That people are feeling lonely in today’s world seems ironical. We are better ‘connected’ than ever—at least on social media. Today, one gets the instant gratification of sharing something with others and watching the ‘likes’ and comments come in. Duke University psychologist Jenna Clark and her team have pointed at the superficiality of what they call ‘social snacking’, where one browses the Facebook timelines of other people for a sense of belonging. “Social media just gives the appearance of intimacy,” says Dr Vishal Sawant, a Mumbai-based psychiatrist. “A few years ago, if we got bored in a place like Mumbai, we would go call a friend. But now we open our laptops. Something has got to give.”

“Social media as a supplement is great,” says Dr Mitra, “but it cannot be a substitute. Physical connection with people is of utmost importance. Normal human contact results in the release of endorphins. This is why in the US today, we have a poster which reads: ‘Did you hug your child today?’”

Many people in their twenties and thirties feel lonely due to the lack of social support and meaningful relationship in big cities. This sort of urban isolation often harms their physical and mental health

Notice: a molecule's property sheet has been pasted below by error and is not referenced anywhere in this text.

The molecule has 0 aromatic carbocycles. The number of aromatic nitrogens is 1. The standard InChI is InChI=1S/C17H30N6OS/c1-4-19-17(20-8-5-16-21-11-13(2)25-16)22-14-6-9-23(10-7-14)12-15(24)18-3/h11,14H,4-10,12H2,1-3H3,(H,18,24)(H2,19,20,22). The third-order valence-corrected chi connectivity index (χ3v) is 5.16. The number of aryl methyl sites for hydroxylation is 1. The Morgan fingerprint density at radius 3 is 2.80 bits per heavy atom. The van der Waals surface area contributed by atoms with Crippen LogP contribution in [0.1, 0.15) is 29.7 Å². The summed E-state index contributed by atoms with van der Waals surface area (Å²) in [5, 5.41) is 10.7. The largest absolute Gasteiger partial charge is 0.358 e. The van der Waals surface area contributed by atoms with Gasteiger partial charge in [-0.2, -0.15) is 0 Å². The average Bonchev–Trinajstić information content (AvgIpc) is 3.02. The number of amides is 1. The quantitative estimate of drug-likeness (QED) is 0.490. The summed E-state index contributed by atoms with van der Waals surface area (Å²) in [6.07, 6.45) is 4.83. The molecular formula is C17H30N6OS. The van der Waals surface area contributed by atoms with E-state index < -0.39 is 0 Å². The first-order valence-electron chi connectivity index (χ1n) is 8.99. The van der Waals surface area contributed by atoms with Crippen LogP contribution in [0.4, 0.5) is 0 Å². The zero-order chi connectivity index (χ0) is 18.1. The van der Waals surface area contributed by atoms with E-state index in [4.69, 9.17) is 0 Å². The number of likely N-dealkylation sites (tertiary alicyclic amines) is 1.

In cities, many people are coming to terms with loneliness and slowly accepting it as part of their lives. A 30-year-old teacher at a college affiliated to Delhi University says that loneliness is just another aspect of her life, like her academic job. She has been in Delhi for eight years now, finishing her doctorate, after which she began to teach. “My father was in the Central services, so we kept on moving from one place to another. So I felt very detached from everything; the idea of home was lost,” she says. In the last few months, she has felt lonelier than ever. Some close friends of her recently decided to move out of country. “I see my students who are young and all they talk about is ‘Netflix chill’. And I wonder what human connection will they have?” she says. Does she see marriage as an antidote to her loneliness? She speaks of some of her friends and colleagues who are in relationships and yet have the dating app Tinder on their phones. “I will settle down, as my relatives call it. But for that I don’t necessarily need to get married,” she says.

Kavita Suri, member of the J&K State Women Commission, has also chosen to be single. “Do I feel lonely? Yes. But now I have gotten used to it,” she says. Suri remembers a time when, as children, she and her siblings and cousins would spend a lot of time together. “We were so close to each other,” she recalls. But something has changed, she feels: “We have become insensitive and desensitised. Couples married for two decades are getting divorced.”